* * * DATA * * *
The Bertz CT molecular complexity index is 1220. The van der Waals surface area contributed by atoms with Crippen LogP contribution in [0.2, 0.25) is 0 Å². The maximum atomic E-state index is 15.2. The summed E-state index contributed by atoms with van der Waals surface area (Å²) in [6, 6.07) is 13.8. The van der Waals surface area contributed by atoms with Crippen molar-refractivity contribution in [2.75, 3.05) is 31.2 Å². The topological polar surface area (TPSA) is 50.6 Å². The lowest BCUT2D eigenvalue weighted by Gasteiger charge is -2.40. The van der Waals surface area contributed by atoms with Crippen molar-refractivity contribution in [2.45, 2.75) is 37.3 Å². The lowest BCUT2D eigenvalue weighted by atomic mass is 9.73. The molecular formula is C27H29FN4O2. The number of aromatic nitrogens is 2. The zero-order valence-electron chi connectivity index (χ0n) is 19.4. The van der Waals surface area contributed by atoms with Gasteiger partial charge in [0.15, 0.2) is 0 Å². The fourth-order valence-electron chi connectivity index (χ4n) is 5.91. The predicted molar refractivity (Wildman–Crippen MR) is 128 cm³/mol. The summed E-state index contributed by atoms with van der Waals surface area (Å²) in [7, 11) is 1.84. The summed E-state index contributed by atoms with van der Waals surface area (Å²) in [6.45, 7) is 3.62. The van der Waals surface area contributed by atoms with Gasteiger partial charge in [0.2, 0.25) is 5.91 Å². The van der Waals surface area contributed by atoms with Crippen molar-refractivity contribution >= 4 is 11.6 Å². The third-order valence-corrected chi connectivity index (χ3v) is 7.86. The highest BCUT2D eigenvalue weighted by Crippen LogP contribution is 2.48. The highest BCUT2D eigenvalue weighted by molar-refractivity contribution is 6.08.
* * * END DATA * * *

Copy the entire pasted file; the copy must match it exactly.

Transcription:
The Bertz CT molecular complexity index is 1220. The van der Waals surface area contributed by atoms with Crippen LogP contribution in [0.2, 0.25) is 0 Å². The maximum atomic E-state index is 15.2. The summed E-state index contributed by atoms with van der Waals surface area (Å²) in [6, 6.07) is 13.8. The van der Waals surface area contributed by atoms with Crippen molar-refractivity contribution in [2.75, 3.05) is 31.2 Å². The topological polar surface area (TPSA) is 50.6 Å². The lowest BCUT2D eigenvalue weighted by Gasteiger charge is -2.40. The van der Waals surface area contributed by atoms with Crippen molar-refractivity contribution in [2.45, 2.75) is 37.3 Å². The lowest BCUT2D eigenvalue weighted by atomic mass is 9.73. The molecular formula is C27H29FN4O2. The number of aromatic nitrogens is 2. The zero-order valence-electron chi connectivity index (χ0n) is 19.4. The van der Waals surface area contributed by atoms with Gasteiger partial charge in [0.15, 0.2) is 0 Å². The fourth-order valence-electron chi connectivity index (χ4n) is 5.91. The predicted molar refractivity (Wildman–Crippen MR) is 128 cm³/mol. The summed E-state index contributed by atoms with van der Waals surface area (Å²) in [7, 11) is 1.84. The summed E-state index contributed by atoms with van der Waals surface area (Å²) in [6.45, 7) is 3.62. The van der Waals surface area contributed by atoms with Gasteiger partial charge in [0.2, 0.25) is 5.91 Å². The van der Waals surface area contributed by atoms with Crippen molar-refractivity contribution >= 4 is 11.6 Å². The third-order valence-corrected chi connectivity index (χ3v) is 7.86. The highest BCUT2D eigenvalue weighted by Crippen LogP contribution is 2.48. The highest BCUT2D eigenvalue weighted by molar-refractivity contribution is 6.08.